Doctors say they hope new Medicaid billing rules issued by the state this month will encourage more physicians to write prescriptions for the addiction-fighting drug Suboxone by assuring they will be paid for their work.
The new rules direct the state’s Medicaid insurers to reimburse physicians $300 for an initial visit and standard fees for an unlimited number of follow-up visits with patients taking Suboxone. The change took effect July 1.
The new rules also give physicians greater authority over whom to treat by eliminating “prior authorization” that required physicians to get an insurance company’s approval before prescribing Suboxone to patients.
Suboxone is a brand-name drug used to treat people addicted to heroin and other opiates. Suboxone blocks the agonizing withdrawal symptoms that discourage addicts from kicking a drug habit.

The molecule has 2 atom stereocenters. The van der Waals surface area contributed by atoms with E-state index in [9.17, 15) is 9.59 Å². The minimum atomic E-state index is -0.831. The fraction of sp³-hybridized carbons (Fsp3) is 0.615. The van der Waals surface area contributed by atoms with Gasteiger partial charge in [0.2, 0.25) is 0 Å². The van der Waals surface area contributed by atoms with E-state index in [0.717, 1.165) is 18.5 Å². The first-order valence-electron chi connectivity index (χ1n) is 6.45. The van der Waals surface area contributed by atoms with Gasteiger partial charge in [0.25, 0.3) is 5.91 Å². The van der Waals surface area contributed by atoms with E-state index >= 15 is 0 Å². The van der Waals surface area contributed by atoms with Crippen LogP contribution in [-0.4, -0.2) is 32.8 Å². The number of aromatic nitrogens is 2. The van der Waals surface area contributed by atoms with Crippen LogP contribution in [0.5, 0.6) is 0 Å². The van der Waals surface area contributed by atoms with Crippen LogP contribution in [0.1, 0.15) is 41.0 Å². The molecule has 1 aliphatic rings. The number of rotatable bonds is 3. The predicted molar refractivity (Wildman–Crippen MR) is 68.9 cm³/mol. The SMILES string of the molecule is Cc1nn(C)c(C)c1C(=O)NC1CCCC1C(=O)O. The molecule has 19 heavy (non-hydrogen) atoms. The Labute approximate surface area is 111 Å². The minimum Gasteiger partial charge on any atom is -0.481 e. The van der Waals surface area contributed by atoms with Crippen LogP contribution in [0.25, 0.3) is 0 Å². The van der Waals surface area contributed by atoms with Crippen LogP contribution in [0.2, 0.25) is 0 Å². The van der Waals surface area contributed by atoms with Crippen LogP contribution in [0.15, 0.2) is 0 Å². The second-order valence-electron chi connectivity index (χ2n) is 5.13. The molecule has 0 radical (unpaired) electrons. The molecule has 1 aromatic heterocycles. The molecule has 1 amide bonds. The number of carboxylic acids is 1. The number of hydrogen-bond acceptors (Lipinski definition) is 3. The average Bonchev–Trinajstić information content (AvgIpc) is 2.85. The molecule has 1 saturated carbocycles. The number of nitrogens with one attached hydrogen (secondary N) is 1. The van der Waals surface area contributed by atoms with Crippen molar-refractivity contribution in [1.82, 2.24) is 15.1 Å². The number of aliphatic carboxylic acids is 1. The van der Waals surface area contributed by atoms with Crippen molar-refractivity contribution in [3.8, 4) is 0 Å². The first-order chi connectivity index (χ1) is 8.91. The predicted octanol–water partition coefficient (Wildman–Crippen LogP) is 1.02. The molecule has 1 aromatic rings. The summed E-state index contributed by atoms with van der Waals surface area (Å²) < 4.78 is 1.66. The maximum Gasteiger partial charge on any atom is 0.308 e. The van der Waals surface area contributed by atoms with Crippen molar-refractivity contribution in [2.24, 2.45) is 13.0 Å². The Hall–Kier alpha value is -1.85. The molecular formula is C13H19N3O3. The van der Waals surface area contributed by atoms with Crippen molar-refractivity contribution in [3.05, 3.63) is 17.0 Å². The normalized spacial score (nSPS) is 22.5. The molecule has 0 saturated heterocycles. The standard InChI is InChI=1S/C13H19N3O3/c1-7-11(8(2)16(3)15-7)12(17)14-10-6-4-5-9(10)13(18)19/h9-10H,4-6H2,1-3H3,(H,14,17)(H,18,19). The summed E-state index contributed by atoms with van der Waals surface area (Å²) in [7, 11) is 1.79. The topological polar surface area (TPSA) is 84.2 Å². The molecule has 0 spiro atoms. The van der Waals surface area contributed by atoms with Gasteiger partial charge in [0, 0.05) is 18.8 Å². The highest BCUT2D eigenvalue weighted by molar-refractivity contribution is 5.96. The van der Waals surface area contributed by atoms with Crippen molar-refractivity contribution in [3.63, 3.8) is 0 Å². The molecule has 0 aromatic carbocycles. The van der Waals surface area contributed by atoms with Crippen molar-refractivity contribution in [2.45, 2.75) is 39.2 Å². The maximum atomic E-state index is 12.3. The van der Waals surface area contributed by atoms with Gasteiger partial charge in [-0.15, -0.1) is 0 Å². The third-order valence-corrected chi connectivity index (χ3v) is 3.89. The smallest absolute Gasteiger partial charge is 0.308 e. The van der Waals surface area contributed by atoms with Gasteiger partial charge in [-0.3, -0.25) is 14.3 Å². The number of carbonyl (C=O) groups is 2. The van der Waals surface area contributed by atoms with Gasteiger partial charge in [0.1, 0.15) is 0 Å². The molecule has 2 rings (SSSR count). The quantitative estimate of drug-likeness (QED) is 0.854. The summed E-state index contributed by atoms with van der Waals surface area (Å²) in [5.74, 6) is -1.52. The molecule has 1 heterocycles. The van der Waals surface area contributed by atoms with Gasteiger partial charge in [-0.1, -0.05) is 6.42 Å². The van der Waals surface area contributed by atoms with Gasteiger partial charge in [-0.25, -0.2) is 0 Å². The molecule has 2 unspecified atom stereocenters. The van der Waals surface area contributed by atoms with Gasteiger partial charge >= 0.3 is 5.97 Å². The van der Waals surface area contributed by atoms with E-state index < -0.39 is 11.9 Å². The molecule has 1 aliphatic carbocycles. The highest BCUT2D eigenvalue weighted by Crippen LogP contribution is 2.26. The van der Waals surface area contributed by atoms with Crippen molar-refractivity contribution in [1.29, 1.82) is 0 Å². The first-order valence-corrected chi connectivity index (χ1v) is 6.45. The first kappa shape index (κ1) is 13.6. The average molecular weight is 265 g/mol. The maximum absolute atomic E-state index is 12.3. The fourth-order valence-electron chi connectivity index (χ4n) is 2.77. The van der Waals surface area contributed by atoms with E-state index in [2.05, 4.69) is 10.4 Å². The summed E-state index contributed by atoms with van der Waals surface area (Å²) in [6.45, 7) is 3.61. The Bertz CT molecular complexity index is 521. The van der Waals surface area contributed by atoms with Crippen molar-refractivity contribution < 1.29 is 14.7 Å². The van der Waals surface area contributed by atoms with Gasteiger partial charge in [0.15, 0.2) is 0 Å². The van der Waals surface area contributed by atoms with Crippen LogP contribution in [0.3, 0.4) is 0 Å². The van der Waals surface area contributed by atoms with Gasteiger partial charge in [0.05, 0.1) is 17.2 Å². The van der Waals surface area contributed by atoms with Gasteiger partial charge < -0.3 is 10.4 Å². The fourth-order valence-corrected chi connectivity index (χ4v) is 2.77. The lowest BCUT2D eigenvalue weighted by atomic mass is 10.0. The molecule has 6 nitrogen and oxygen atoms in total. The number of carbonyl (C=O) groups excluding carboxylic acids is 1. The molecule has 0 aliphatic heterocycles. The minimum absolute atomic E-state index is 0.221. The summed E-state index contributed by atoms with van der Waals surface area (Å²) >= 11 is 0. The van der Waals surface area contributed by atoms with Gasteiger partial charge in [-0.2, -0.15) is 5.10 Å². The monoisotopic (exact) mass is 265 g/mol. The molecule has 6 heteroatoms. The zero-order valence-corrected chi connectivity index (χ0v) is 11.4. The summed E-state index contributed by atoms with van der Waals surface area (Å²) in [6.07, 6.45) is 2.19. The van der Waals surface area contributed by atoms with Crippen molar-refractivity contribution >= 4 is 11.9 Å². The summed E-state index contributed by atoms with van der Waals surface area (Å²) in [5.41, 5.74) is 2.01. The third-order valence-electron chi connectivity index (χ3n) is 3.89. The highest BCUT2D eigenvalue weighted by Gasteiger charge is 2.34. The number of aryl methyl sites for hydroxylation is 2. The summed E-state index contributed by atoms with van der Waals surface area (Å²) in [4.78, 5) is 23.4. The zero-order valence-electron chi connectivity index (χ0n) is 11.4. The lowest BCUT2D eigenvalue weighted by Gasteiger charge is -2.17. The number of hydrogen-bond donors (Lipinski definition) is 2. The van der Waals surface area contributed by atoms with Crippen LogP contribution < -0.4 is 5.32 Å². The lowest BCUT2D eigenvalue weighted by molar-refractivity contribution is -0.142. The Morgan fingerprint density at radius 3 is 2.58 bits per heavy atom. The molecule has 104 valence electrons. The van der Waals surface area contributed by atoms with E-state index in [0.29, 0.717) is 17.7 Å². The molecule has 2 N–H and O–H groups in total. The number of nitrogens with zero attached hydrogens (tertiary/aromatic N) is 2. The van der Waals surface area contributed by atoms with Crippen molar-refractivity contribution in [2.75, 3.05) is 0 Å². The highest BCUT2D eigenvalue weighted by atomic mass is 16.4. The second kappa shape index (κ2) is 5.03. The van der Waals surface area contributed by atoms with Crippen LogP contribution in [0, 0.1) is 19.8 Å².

New Mexico has experienced an epidemic of heroin addiction in recent years. Heroin related criminal charges have increased in Bernalillo County District Court to nearly 1,200 cases last year, up from 179 cases in 2006.
But fewer than 30 Albuquerque physicians are trained and certified to prescribe the drug, and addicts often have little success finding physicians to prescribe it, said Dr. Miriam Komaromy, medical director of the University of New Mexico’s Project Echo addiction treatment program.